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"The EU and its Member States have a long history of support to mine action benefiting nearly all heavily mine-affected countries and regions of the world", said EU Ambassador Walter Stevens on a panel on "Mine Action Vision: Forging the Future Together", thanking UNMAS Director Agnès Marcaillou who moderated the discussion and welcoming the opportunity to take part in this panel on the future of mine action.
Jointly with him on the panel spoke Sachi Claringbould, Deputy Permanent Representative to the Conference on Disarmament, Kingdom of the Netherlands as well as Brigadier General Ziad Nasr, Director of the Lebanon Mine Action Centre and Colonel Ncube Mkhulili Bhika, Director of the Zimbabwe Mine Action Centre, discussing best practice and lessons learned from the development and implementation of new mine action strategies in an attempt foster greater partnership within the sector by identifying shared visions and goals.
"EU assistance covers the whole scope of mine action", said EU Ambassador Stevens. "Land release, stockpile destruction, victim assistance, risk education, advocacy, capacity building and research and development for mine detection and clearance technology and equipment." The EU also supports affected states to set up or update national mine action strategies and operational clearance plans, in cooperation and partnership with the UN, the secretariat of the Mine Ban Convention and other donors and actors.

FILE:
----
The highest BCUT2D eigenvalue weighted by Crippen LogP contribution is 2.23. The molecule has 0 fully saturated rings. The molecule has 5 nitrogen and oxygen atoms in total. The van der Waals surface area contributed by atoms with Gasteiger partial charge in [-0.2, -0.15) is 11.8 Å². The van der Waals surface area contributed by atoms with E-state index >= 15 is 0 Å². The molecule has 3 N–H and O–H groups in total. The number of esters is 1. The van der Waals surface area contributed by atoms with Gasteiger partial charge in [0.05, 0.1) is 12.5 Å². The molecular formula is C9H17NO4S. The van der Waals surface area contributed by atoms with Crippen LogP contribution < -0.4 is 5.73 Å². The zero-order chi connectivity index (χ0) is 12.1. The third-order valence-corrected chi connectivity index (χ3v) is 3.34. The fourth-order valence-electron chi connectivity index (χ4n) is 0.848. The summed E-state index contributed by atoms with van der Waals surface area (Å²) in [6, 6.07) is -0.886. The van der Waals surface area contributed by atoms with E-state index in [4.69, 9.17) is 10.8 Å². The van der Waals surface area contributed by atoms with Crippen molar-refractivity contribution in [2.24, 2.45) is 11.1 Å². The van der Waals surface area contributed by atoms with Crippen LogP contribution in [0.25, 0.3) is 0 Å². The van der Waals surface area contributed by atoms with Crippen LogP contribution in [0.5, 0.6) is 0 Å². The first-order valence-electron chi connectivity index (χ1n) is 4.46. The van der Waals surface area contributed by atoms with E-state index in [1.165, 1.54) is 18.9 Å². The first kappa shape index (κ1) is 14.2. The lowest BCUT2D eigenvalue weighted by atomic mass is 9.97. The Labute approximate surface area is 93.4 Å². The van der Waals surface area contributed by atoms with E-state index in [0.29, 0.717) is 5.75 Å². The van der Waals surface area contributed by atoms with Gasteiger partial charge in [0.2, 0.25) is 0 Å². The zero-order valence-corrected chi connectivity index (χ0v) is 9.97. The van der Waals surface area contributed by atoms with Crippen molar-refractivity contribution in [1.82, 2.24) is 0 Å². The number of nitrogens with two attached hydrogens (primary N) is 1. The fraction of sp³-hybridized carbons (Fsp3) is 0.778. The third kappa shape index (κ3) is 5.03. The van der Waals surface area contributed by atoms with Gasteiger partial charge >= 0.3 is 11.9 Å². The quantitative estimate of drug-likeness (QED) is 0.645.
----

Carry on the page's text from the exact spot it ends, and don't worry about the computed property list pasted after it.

The EU and its Member States have a long history of support to mine action benefiting nearly all heavily mine-affected countries and regions of the world. The EU is one of the world's top donors for mine action. "With all 28 EU Member States Party to the Mine Ban Convention, the EU is also a top supporter for the implementation and universalisation of this convention", confirmed EU Ambassador Stevens.
The EU is the world's top two mine action donor. Together with Member States, the EU gave 600 million EUR to mine action between 2012 and 2016, with UNMAS and UNDP being the EU's most important mine action implementer.
"I want to use this opportunity to underline the commitment of the EU to mine action and to the Anti-personnel Mine Ban Convention", said EU Ambassador Stevens."The Mine Ban Convention is an example of what the EU wants to stand for in international relations: a rules-based international order, rooted in respect for Human Rights and International Humanitarian Law." The EU's maintained and increased efforts in the field of mine action are an important part of this effort.
The panel was part of the International Meeting of Mine Action Directors and UN Advisers, the annual meeting of mine action stakeholders. The agenda this year includes the launch of the UN Mine Action Strategy 2019-2023, the inclusion and empowerment of youth and women and the role of mine action in preventing humanitarian crises and building peace.